• Any experience with heating or cooling issues for 3rd row occupants. Specifically for heat, does any heat blow on the the 3rd row passengers feet?

    Yes there are toe warmer vents for the third row. According to my kids it takes a bit of time to warm up. I suspect that by the time the hot air gets to the back, it would be rather weak. KC
  • e_net_ridere_net_rider Posts: 1,380
    The Head rest sucks! I don't know who the damned thing was designed for but not me. Maybe those of darker shade that like to drive near laying down. To incline seat farther back cause great fatigue on arms. And to suggest using a wedge is not wise either unless you can find one that has built in bolsters and can be made very secure. And while I'm at it, the steering wheel is very uncomfortable to hold and too small. At any angle that is most comfortable it blocks most of the speedometer, and is never truly comfortable because of its hardness and the amount of road vibration it passes. Also vehicle is somewhat hard steering and also needs larger steering wheel for that reason.
  • alamocityalamocity Posts: 680
    Darker shade? What exactly are you referring to? I certainly hope you weren't referring to skin color as that would not only be insensitive but inappropriate for these forums. Sounds like you regret your vehicle purchase which is a shame however it was your choice, didn't you notice the problem with the headrest before buying?
  • e_net_ridere_net_rider Posts: 1,380
    OK, anybody laying down, sorry.
    Wife bought vehicle, first time I drove it had 900 miles and my comment to her was, "Drives like it has been wrecked."
    Unfortunately for me, she has no sense when dealing with such things, except I get to correct the aftermath.
    Probably did it without consent because I kept finding problems with vehicles she looked at. Last one was a one year old very low milage Sable. Very fine car for money in every way except excessive noise, even for a Sable. Low speed trip around block revealed it and getting back to lot it was obvious someone bent frame around window outward. Very light metal compared to first generation (late 80's).

    Absolute shame there are any problems with new vehicle. But it seems to go for all, including Corvette. Toured plant a few years back and they rolled one off the line, not out the door, but into pit. Terrible clanking like rod bearings or wrist pin. Asked mechanic how long it took to put new engine in it. "Oh no, we'll fix it!" So whoever got that car got one with a rebuild engine.
  • conwelpicconwelpic Ontario, CanadaPosts: 600
    can't believe what you are saying or what the problem is, but I find the headrests are great and the best ones I've come across in all the vehicles I've ever owned (and I've been driving for over 40 years). You do realize they are adjustable to three different positions. The correct position is to have the headrest level with the top of your head and a maximum of 4" from the back of your head to the headrest.
    These headrests are also activated in case of rear end collision.

    As for the steering wheel, I find it an ideal size (I usually drive in the 9/3 position) and also the steering wheel should be about 10" away from you. Also I have a clear view of all my instrument panel with nothing blocked (I am 5'-11"). I agree the leather on the steering wheel could be a little softer (maybe it will over time), but there is no excessive vibration through it other than normal road feel and the steering is very light.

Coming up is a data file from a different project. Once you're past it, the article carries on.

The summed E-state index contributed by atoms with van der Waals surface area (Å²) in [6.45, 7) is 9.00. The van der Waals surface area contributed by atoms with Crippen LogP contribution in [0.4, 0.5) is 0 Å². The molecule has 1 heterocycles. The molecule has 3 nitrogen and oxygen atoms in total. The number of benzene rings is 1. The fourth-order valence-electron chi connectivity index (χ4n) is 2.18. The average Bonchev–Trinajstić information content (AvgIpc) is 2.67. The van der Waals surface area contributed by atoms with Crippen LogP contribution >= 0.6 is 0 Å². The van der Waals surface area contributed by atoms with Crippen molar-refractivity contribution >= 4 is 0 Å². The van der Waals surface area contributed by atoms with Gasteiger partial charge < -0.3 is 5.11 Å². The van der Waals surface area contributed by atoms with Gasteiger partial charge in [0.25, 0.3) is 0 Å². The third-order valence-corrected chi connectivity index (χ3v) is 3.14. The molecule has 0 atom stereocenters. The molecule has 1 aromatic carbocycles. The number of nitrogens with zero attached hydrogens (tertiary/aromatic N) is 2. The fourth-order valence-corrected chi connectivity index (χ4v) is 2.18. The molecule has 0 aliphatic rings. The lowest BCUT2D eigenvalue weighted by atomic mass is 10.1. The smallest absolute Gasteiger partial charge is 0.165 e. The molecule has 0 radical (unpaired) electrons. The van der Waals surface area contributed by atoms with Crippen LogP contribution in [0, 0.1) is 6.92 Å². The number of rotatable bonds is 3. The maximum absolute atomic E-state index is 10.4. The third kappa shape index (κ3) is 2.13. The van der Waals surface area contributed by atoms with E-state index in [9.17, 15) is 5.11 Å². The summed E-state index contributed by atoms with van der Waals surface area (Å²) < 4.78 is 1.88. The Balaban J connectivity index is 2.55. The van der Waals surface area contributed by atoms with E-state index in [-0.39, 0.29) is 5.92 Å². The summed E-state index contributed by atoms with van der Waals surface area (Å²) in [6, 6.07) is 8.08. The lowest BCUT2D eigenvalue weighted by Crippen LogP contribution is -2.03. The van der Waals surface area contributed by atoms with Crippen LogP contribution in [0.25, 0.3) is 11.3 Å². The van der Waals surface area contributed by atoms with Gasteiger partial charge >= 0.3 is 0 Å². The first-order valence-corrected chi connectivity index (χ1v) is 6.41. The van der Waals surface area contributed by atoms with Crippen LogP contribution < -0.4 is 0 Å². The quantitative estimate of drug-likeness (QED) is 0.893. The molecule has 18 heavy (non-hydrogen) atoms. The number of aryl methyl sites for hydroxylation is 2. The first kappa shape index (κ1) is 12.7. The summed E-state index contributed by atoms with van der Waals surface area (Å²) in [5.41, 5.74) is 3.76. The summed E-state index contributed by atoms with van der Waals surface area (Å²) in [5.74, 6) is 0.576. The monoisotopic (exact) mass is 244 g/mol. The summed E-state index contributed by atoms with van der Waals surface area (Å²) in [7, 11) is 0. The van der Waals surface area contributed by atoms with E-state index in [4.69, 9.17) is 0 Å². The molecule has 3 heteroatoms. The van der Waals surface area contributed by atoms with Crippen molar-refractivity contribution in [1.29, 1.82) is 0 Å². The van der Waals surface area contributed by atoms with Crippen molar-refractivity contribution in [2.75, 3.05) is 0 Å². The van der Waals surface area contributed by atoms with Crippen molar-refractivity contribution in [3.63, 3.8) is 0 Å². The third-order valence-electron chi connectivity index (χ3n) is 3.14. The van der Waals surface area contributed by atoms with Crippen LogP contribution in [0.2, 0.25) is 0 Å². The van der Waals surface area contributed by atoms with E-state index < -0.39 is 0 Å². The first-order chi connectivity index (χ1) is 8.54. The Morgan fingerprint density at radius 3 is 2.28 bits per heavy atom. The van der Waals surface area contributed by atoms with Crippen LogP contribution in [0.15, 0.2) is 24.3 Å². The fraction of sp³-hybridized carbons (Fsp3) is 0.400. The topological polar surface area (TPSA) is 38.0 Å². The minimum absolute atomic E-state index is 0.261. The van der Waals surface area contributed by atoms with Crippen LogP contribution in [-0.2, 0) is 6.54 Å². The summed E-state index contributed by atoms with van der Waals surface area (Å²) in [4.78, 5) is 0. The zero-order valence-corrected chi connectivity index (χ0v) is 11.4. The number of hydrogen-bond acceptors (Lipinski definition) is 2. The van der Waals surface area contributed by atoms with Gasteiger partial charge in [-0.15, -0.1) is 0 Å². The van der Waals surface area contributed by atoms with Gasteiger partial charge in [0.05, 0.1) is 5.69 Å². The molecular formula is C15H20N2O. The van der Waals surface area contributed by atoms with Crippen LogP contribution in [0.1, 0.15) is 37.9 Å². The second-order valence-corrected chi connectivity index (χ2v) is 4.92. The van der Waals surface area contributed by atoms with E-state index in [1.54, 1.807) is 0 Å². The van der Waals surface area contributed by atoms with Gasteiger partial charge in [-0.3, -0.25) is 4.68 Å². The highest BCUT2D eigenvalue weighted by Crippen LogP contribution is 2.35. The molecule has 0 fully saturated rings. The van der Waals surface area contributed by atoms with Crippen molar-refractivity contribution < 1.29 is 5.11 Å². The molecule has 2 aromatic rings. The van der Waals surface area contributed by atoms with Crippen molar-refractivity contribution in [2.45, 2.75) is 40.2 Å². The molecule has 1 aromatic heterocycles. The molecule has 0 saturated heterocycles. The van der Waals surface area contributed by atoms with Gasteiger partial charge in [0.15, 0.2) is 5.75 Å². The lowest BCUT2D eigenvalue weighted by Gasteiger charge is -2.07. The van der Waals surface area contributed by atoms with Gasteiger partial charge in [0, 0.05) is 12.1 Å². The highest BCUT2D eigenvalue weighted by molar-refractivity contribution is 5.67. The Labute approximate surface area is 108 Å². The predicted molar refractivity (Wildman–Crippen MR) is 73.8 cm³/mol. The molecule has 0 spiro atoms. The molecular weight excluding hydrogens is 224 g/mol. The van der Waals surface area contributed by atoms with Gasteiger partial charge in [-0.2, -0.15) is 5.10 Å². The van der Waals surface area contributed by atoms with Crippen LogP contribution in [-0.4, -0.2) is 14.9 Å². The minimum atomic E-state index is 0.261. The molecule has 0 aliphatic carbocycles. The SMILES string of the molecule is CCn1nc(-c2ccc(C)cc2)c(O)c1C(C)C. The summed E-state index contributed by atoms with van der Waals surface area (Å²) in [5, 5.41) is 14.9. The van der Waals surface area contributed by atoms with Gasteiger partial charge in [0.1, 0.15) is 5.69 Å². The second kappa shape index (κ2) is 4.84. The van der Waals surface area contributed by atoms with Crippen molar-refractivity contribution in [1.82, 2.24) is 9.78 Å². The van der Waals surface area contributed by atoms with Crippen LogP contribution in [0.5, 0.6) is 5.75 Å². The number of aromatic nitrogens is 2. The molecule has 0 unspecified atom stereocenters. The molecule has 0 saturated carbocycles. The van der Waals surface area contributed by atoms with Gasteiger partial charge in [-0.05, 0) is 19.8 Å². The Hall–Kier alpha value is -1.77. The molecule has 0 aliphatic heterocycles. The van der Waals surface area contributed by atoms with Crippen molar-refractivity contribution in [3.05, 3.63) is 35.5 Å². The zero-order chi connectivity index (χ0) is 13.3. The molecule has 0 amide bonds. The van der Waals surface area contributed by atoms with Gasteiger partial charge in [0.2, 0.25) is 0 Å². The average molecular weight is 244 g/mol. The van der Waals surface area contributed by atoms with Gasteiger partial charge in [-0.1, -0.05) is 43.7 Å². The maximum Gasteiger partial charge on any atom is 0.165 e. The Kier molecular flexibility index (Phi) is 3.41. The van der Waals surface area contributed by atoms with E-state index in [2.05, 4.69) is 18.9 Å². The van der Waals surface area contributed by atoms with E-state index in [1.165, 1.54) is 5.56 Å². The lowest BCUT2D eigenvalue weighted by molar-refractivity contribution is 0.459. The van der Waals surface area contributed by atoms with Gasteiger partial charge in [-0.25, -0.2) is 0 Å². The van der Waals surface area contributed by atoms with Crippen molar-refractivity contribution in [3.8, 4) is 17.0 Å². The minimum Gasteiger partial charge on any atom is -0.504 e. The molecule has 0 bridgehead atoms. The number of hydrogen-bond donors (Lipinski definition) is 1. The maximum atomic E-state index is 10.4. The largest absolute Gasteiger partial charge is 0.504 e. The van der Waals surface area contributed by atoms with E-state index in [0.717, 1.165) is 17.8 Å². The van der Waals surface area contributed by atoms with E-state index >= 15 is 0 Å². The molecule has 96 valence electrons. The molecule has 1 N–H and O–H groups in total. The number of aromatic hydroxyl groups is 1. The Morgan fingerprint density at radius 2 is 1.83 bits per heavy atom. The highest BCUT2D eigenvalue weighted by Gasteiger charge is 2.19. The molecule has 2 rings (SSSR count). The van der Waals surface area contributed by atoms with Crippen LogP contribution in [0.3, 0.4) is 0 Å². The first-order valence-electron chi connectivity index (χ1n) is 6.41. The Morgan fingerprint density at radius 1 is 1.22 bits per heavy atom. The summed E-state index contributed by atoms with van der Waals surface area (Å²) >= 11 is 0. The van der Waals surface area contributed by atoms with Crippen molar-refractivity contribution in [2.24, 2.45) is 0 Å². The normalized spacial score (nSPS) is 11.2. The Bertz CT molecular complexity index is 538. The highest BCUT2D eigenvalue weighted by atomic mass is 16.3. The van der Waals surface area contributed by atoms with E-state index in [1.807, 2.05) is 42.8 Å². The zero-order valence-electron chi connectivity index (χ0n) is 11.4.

I drive a 2008 EX Canadian model.
    (wish this site would allow more details in the left column to show what you drive and your location)
  • e_net_ridere_net_rider Posts: 1,380
    I may have been driving longer than you. First vehicle was '62 Buick Skylark convertible. And a lot of different vehicles. These are the worst headrests I've seen, but then you said '08 so maybe they redesigned. Adjusted back they force my head forward.
    How are they activated?
    Also you have leather which may have more padding. Base model is a near hard slippery vinyl which requires a firm hold to keep it from getting away.
    See my post about alignment in tires, etc.
  • cmhj2000cmhj2000 Posts: 181
    Same issue here and I've been driving for 42 years. Don't remember how many new and used cars I've bought but my first was a used 63 Chevy Impala.

    Even with the Rondos headrest set to its' rear extreme, my head is held too far forward. I had a severe neck injury several years ago, which likely adds to my issue. However, my wife was also complaining about it after a test drive and it was set to the rear adjustment when she drove. Even our salesmen commented about it!!!

    That being said I took a rear head rest, inserted in the drivers seat back and it was much better. Still not what I like but better and I could live with it.

    Will check out the 08s one of these days to see if the issue has been addressed in any manner. If not I'll move on to another vehicle as the seat bottom was also another issue for my height and long legs.
  • e_net_ridere_net_rider Posts: 1,380
    Although dealer has no Rhondo '08's yet, I may be moving in that direction as well, thanks to GA lemon law.
    Check my postings under another discussion pertaining to tires and alignment.
    Vehicle will never handle properly if they can not align it. No adjustments for camber and caster. Either they put it together with a bad batch of suspension parts, front and right rear, or they welded it together wrong.

    Three times for same repair invokes lemon law. Been in twice already and best efforts on alignment rack can not fix it. They are talking about bringing engineer from Atlanta. And I will not let them do as many Ford customers ended up with in later 80's. They ground open existing holes to allow for play. This weakened some components to the point it caused accidents and law suits. Don't want accident or to end up sitting in court endlessly with or without a bad injury.

    This one may be that Monday or Friday vehicle, but considering so much is done with robots these days I feel certain there has to be a string of bad ones on the road. All bodies would roll down the same line.
«1
This discussion has been closed.